Truck Accident Fatality Data Released
The Insurance Institute for Highway Safety recently completed an analysis of data collected from the Department of Transportation. The data demonstrates that large trucks pose a substantial danger to passenger vehicle occupants, despite improving safety numbers. When a large truck is involved in a crash, it is the people in passenger vehicles who are most at risk. The sheer size of semi trucks protects truck drivers and endangers anyone in a smaller vehicle.
The size difference between the average car and an 18-wheeler is enormous. A typical car weighs between 2,500 and 4,000 pounds. The legal weight for a semi truck is 80,000 pounds. Trucks are also substantially taller than passenger cars. This means that, in a collision, cars can easily be crushed and pushed underneath a semi truck. The result of such a crash is often a fatality.
In 2014, 68 percent of the fatalities in large truck crashes were suffered by the occupants of cars and passenger vehicles. A mere 16 percent of the deaths were occupants of the large trucks. It is possible the disconnect between driver error and personal risk contributes to the number of incidents of distracted driving and fatigued driving among truckers. Of course, there is no shortage of distracted driving incidents among passenger vehicle occupants and they are not protected by a weight and size advantage in a collision.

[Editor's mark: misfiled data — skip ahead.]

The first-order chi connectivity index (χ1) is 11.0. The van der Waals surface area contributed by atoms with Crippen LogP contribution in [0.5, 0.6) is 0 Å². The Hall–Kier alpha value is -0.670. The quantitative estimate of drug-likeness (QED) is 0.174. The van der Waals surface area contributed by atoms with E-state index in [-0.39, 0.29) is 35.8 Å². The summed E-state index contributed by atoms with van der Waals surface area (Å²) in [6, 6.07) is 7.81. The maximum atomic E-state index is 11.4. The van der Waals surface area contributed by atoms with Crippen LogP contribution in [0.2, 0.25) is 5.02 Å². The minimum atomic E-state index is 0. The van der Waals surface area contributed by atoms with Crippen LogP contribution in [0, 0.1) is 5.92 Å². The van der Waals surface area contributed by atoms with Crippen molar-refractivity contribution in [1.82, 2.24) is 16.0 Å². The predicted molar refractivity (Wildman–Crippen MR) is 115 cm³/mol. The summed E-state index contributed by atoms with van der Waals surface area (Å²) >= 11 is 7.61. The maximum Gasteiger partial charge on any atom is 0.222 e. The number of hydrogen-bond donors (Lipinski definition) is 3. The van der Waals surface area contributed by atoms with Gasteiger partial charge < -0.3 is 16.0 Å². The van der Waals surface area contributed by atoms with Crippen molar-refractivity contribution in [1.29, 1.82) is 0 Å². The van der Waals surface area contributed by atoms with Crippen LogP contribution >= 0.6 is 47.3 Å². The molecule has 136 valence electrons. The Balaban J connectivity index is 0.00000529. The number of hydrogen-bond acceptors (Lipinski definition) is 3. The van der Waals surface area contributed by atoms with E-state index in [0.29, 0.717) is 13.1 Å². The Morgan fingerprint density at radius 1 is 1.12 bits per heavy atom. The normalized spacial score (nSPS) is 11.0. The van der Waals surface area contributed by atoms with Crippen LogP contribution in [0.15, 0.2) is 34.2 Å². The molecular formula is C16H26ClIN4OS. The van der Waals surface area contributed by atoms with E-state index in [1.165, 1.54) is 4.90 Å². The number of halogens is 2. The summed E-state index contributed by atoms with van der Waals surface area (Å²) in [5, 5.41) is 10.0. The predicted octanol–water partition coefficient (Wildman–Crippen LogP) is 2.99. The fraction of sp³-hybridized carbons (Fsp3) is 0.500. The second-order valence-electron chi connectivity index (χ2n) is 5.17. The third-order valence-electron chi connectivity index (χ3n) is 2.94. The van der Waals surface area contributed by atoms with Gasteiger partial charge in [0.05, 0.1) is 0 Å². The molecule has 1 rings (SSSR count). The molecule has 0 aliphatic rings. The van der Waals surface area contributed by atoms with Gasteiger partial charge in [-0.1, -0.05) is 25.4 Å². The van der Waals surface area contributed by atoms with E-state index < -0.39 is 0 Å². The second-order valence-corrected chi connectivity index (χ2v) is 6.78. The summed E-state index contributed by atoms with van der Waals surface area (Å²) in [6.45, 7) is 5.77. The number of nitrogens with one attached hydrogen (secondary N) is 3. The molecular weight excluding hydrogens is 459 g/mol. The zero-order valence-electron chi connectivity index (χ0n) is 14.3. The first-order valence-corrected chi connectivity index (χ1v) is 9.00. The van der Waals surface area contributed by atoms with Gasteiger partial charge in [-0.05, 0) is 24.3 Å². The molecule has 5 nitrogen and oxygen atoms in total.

Tractor-trailer crashes kill thousands of people every year on American roads. Industry experts are predicting that the amount of truck traffic will rise sharply in coming years. It is important to understand the nature of truck accidents in order to help prevent them and protect the driving public.
Source: IIHS, “Large Trucks,” February 2016